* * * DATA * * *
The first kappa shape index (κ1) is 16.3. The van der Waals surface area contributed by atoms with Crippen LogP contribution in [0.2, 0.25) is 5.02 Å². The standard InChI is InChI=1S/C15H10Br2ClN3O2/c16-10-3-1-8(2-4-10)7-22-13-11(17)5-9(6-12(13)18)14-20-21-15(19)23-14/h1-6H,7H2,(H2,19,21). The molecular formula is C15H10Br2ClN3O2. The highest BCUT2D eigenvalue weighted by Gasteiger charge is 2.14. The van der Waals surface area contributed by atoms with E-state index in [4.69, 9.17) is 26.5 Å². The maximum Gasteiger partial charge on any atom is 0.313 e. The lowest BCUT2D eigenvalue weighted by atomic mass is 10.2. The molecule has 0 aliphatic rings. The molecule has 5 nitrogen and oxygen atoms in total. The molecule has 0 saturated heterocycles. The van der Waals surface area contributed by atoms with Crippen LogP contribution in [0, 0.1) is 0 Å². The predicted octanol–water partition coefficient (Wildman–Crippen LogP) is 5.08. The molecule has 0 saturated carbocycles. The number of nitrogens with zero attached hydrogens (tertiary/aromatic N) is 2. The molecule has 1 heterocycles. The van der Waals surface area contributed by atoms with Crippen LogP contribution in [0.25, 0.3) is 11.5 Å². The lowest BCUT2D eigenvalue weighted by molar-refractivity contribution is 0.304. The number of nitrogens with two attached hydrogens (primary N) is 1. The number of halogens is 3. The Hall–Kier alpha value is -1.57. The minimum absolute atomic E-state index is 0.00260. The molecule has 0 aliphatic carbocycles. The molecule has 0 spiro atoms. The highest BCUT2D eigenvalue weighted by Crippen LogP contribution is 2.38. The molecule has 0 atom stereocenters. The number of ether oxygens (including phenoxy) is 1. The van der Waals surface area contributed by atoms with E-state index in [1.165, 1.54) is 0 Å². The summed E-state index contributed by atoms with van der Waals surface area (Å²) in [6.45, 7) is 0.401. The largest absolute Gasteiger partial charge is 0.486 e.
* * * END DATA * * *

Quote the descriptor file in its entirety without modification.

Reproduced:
The first kappa shape index (κ1) is 16.3. The van der Waals surface area contributed by atoms with Crippen LogP contribution in [0.2, 0.25) is 5.02 Å². The standard InChI is InChI=1S/C15H10Br2ClN3O2/c16-10-3-1-8(2-4-10)7-22-13-11(17)5-9(6-12(13)18)14-20-21-15(19)23-14/h1-6H,7H2,(H2,19,21). The molecular formula is C15H10Br2ClN3O2. The highest BCUT2D eigenvalue weighted by Gasteiger charge is 2.14. The van der Waals surface area contributed by atoms with E-state index in [4.69, 9.17) is 26.5 Å². The maximum Gasteiger partial charge on any atom is 0.313 e. The lowest BCUT2D eigenvalue weighted by atomic mass is 10.2. The molecule has 0 aliphatic rings. The molecule has 5 nitrogen and oxygen atoms in total. The molecule has 0 saturated heterocycles. The van der Waals surface area contributed by atoms with Crippen LogP contribution in [0, 0.1) is 0 Å². The predicted octanol–water partition coefficient (Wildman–Crippen LogP) is 5.08. The molecule has 0 saturated carbocycles. The number of nitrogens with zero attached hydrogens (tertiary/aromatic N) is 2. The molecule has 1 heterocycles. The van der Waals surface area contributed by atoms with Crippen LogP contribution in [0.25, 0.3) is 11.5 Å². The lowest BCUT2D eigenvalue weighted by molar-refractivity contribution is 0.304. The number of nitrogens with two attached hydrogens (primary N) is 1. The number of halogens is 3. The Hall–Kier alpha value is -1.57. The minimum absolute atomic E-state index is 0.00260. The molecule has 0 aliphatic carbocycles. The molecule has 0 spiro atoms. The highest BCUT2D eigenvalue weighted by Crippen LogP contribution is 2.38. The molecule has 0 atom stereocenters. The number of ether oxygens (including phenoxy) is 1. The van der Waals surface area contributed by atoms with E-state index in [1.165, 1.54) is 0 Å². The summed E-state index contributed by atoms with van der Waals surface area (Å²) in [6.45, 7) is 0.401. The largest absolute Gasteiger partial charge is 0.486 e.